Related provisions for BIPRU 12.3.29

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(1) The appropriate regulator expects firms to conduct regular stress testing in relation to their securitisation activities and off-balance sheet exposures. The stress tests should consider the firm-wide impact of those activities and exposures in stressed market conditions and the implications for other sources of risk, for example, credit risk, concentration risk, counterparty risk, market risk, liquidity risk and reputational risk. Stress testing of securitisation activities
SUP 16.18.4EURP

Reporting to competent authorities


In order to comply with the requirements of the second subparagraph of Article 24(1) and of point (d) of Article 3(3) of Directive 2011/61/EU, an AIFM shall provide the following information when reporting to competent authorities:


the main instruments in which it is trading, including a break-down of financial instruments and other assets, including the AIF's investment strategies and their geographical and sectoral investment focus;


the markets of which it is a member or where it actively trades;


the diversification of the AIF's portfolio, including, but not limited to, its principal exposures and most important concentrations.

The information shall be provided as soon as possible and not later than one month after the end of the period referred to in paragraph 3. Where the AIF is a fund of funds this period may be extended by the AIFM by 15 days.


For each of the EU AIFs they manage and for each of the AIFs they market in the Union, AIFMs shall provide to the competent authorities of their home Member State the following information in accordance with Article 24(2) of Directive 2011/61/EU:


the percentage of the AIF's assets which are subject to special arrangements as defined in Article 1(5) of this Regulation arising from their illiquid nature as referred to in point (a) of Article 23(4) of Directive 2011/61/EU;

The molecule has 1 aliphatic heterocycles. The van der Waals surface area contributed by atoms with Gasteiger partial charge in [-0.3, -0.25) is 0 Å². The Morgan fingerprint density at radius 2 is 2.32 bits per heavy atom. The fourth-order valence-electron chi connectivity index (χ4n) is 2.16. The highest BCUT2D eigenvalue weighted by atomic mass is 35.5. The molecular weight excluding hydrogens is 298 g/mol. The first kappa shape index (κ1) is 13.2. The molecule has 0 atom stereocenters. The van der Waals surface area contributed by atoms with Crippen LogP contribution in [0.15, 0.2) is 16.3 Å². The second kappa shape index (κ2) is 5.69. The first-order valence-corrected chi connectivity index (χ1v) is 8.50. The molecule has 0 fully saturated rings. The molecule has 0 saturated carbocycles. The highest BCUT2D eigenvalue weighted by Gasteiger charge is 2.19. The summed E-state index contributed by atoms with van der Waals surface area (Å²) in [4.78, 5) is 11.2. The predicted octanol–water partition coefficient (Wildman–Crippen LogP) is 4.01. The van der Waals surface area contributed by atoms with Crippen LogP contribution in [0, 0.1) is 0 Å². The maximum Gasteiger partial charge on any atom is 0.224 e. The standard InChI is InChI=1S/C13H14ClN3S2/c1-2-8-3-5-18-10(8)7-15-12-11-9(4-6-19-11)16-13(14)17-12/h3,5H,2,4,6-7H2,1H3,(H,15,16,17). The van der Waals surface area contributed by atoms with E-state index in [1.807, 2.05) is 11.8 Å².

any new arrangements for managing the liquidity of the AIF;


the risk management systems employed by the AIFM to manage the market risk, liquidity risk, counterparty risk and other risks including operational risk;


the current risk profile of the AIF, including:


the market risk profile of the investments of the AIF, including the expected return and volatility of the AIF in normal market conditions;


the liquidity profile of the investments of the AIF, including the liquidity profile of the AIF's assets, the profile of redemption terms and the terms of financing provided by counterparties to the AIF;


information on the main categories of assets in which the AIF invested including the corresponding short market value and long market value, the turnover and performance during the reporting period; and


the results of periodic stress tests, under normal and exceptional circumstances, performed in accordance with point (b) of Article 15(3) and the second subparagraph of Article 16(1) of Directive 2011/61/EU.


The information referred to in paragraphs 1 and 2 shall be reported as follows:


on a half-yearly basis by AIFMs managing portfolios of AIFs whose assets under management calculated in accordance with Article 2 in total exceed the threshold of either EUR 100 million or EUR 500 million laid down in points (a) and (b) respectively of Article 3(2) of Directive 2011/61/EU but do not exceed EUR 1 billion, for each of the EU AIFs they manage and for each of the AIFs they market in the Union;


on a quarterly basis by AIFMs managing portfolios of AIFs whose assets under management calculated in accordance with Article 2 in total exceed EUR 1 billion, for each of the EU AIFs they manage, and for each of the AIFs they market in the Union;


on a quarterly basis by AIFMs which are subject to the requirements referred to in point (a) of this paragraph, for each AIF whose assets under management, including any assets acquired through use of leverage, in total exceed EUR 500 million, in respect of that AIF;


on an annual basis by AIFMs in respect of each unleveraged AIF under their management which, in accordance with its core investment policy, invests in non-listed companies and issuers in order to acquire control.


By way of derogation from paragraph 3, the competent authority of the home Member State of the AIFM may deem it appropriate and necessary for the exercise of its function to require all or part of the information to be reported on a more frequent basis.